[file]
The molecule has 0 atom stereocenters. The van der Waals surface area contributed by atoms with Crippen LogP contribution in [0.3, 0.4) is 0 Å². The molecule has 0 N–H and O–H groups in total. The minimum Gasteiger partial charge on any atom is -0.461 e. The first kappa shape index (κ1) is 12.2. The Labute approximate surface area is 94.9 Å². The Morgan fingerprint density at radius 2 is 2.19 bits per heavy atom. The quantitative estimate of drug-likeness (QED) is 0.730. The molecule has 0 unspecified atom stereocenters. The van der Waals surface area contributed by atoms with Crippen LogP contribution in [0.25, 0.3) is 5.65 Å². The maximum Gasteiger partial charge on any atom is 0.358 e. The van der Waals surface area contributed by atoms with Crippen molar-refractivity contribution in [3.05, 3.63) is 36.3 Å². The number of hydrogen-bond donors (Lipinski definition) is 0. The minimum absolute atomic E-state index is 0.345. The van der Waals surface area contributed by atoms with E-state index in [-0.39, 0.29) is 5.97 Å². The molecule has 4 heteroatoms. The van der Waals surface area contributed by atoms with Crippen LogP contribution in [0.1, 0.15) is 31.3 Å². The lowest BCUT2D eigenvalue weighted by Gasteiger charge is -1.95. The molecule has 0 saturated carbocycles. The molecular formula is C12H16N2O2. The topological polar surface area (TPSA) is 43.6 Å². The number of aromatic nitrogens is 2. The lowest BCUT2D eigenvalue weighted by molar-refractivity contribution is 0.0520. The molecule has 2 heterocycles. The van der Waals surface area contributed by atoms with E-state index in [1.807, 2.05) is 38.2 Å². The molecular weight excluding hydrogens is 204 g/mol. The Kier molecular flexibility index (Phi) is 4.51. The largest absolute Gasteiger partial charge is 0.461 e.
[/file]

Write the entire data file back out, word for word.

The molecule has 0 atom stereocenters. The van der Waals surface area contributed by atoms with Crippen LogP contribution in [0.3, 0.4) is 0 Å². The molecule has 0 N–H and O–H groups in total. The minimum Gasteiger partial charge on any atom is -0.461 e. The first kappa shape index (κ1) is 12.2. The Labute approximate surface area is 94.9 Å². The Morgan fingerprint density at radius 2 is 2.19 bits per heavy atom. The quantitative estimate of drug-likeness (QED) is 0.730. The molecule has 0 unspecified atom stereocenters. The van der Waals surface area contributed by atoms with Crippen LogP contribution in [0.25, 0.3) is 5.65 Å². The maximum Gasteiger partial charge on any atom is 0.358 e. The van der Waals surface area contributed by atoms with Crippen molar-refractivity contribution in [3.05, 3.63) is 36.3 Å². The number of hydrogen-bond donors (Lipinski definition) is 0. The minimum absolute atomic E-state index is 0.345. The van der Waals surface area contributed by atoms with E-state index in [-0.39, 0.29) is 5.97 Å². The molecule has 4 heteroatoms. The van der Waals surface area contributed by atoms with Crippen LogP contribution in [0.1, 0.15) is 31.3 Å². The lowest BCUT2D eigenvalue weighted by Gasteiger charge is -1.95. The molecule has 0 saturated carbocycles. The molecular formula is C12H16N2O2. The topological polar surface area (TPSA) is 43.6 Å². The number of aromatic nitrogens is 2. The lowest BCUT2D eigenvalue weighted by molar-refractivity contribution is 0.0520. The molecule has 2 heterocycles. The van der Waals surface area contributed by atoms with E-state index in [1.807, 2.05) is 38.2 Å². The molecular weight excluding hydrogens is 204 g/mol. The Kier molecular flexibility index (Phi) is 4.51. The largest absolute Gasteiger partial charge is 0.461 e.